The resettlement of a Palestinian, a Tunisian and four Syrian detainees in Guantánamo is a hot potato for Mujica while his party, the centre-left Broad Front, struggles to pull ahead in the final stretch to general elections set for Oct. 26.“The U.S. is letting them out because they pose no danger to the U.S. or Uruguay or any other country… They are accused of absolutely no wrongdoing and have never been charged with any crime.” -- Laura Pitter of HRW

Out of 149 inmates currently in Guantánamo, a prison established by George W. Bush (2001-2009) to function beyond the law, 79 are cleared for release at least since 2010, according to the Center for Constitutional Rights (CCR), which has gone to court on behalf of some of the detainees.

Mujica agreed in March to settle six inmates of this group – following a request by U.S. President Barack Obama — some of them suffering from very poor physical and mental health.

Mohammed Abdullah Taha Mattan, a 35-year-old Palestinian, is considered at high risk. Diagnosed with major depression, he has engaged in several hunger strikes in the last few years. Born in the West Bank, he was 23 when Pakistani security services arrested him and rendered him to the U.S. According to one of his attorneys, Lauren Carasik, there is not a single piece of evidence against him.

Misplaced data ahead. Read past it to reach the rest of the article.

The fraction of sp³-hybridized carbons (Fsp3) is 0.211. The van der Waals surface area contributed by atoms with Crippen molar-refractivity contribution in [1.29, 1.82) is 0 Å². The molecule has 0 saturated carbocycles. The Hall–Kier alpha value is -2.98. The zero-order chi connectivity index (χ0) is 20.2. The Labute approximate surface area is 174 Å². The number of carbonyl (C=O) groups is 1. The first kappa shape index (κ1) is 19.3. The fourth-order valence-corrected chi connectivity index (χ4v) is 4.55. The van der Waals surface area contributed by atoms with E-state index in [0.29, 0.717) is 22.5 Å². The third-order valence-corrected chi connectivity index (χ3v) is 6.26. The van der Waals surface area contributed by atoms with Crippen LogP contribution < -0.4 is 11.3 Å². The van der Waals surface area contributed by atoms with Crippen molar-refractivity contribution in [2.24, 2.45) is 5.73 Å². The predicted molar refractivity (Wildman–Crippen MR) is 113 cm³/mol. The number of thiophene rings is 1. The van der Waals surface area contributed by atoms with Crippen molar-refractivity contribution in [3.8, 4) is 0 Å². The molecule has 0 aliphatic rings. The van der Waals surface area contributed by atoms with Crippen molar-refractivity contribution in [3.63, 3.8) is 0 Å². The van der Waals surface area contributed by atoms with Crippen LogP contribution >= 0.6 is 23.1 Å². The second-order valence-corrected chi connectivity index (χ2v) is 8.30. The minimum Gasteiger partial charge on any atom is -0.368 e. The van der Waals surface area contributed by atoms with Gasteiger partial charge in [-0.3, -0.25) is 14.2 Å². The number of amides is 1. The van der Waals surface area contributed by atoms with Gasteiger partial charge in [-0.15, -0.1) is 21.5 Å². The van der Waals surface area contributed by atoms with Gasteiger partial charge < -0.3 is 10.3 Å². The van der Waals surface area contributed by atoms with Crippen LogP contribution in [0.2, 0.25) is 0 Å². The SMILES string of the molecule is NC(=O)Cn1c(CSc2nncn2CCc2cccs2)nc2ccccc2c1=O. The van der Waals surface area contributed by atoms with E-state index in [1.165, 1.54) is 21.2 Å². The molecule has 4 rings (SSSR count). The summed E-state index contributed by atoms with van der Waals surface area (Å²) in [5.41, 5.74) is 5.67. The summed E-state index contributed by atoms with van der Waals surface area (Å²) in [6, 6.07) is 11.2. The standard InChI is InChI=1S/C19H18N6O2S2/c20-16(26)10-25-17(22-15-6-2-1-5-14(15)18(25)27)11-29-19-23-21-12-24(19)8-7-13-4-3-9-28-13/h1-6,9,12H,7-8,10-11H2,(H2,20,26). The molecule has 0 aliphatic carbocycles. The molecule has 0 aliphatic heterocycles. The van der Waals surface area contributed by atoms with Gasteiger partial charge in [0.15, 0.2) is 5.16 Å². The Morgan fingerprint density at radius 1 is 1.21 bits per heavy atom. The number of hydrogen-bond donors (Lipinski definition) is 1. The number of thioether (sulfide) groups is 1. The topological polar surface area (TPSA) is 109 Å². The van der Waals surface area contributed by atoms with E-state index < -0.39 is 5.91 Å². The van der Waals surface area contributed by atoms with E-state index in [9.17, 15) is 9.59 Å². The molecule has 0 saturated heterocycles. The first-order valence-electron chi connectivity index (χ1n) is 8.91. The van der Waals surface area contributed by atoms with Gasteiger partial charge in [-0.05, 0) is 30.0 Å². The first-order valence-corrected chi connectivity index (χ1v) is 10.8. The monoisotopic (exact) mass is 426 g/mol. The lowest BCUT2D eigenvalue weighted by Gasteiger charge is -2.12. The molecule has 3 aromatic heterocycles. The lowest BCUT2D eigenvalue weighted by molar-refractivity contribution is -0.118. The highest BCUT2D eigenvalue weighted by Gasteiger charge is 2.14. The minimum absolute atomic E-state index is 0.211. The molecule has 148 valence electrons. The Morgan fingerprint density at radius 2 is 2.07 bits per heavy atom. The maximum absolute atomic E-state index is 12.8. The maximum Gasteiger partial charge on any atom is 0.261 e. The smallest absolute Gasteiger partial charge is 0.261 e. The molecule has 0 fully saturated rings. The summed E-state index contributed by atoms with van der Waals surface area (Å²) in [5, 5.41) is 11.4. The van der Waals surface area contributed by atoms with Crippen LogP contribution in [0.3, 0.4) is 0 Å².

“The travesty of Guantanamo is that some of the men were rounded up not because of reasonable suspicions, but instead because areas of Pakistan and Afghanistan were blanketed with leaflets offering a bounty for ‘suspected terrorists’, sparking a frenzy of lucrative but wrongful accusations,” said Carasik in an op-ed published by Al Jazeera last year.

The CCR claims that 86 percent of the 789 men and teenagers once jailed in Guantánamo since January 2002 were essentially sold at times when the U.S. military offered bounties of around 5,000 dollars per capture.

Syrian Abu Wa’el Dhiab, a married father of four, has also been protesting via an intermittent hunger strike since February 2013. He suffers from extreme weakness and requires a wheelchair. With no charges against him, Washington cleared him for release in 2009.

Dhiab’s case gained notoriety this year when his attorneys challenged the force-feeding method applied by Guantanamo’s jailers against him and other hunger strikers. U.S. judge Gladys Kessler ordered the disclosure of 28 classified videotapes recording the forced cell extraction and forced feeding of Dhiab.

In a statement read by his lawyers in court, Dhiab claimed that he wanted the U.S. public “to see what is going on at the prison today, so they will understand why we are hunger-striking, and why the prison should be closed.” In August, one of his attorneys said he was “just a skeleton”.

Dhiab had lived with his family in Afghanistan, where he ran a business, but had to flee to Pakistan when the war began after 9/11, according to British human rights NGO Reprieve. A few months later, the Pakistani police arrested him and rendered him to the U.S., possibly in exchange for payment.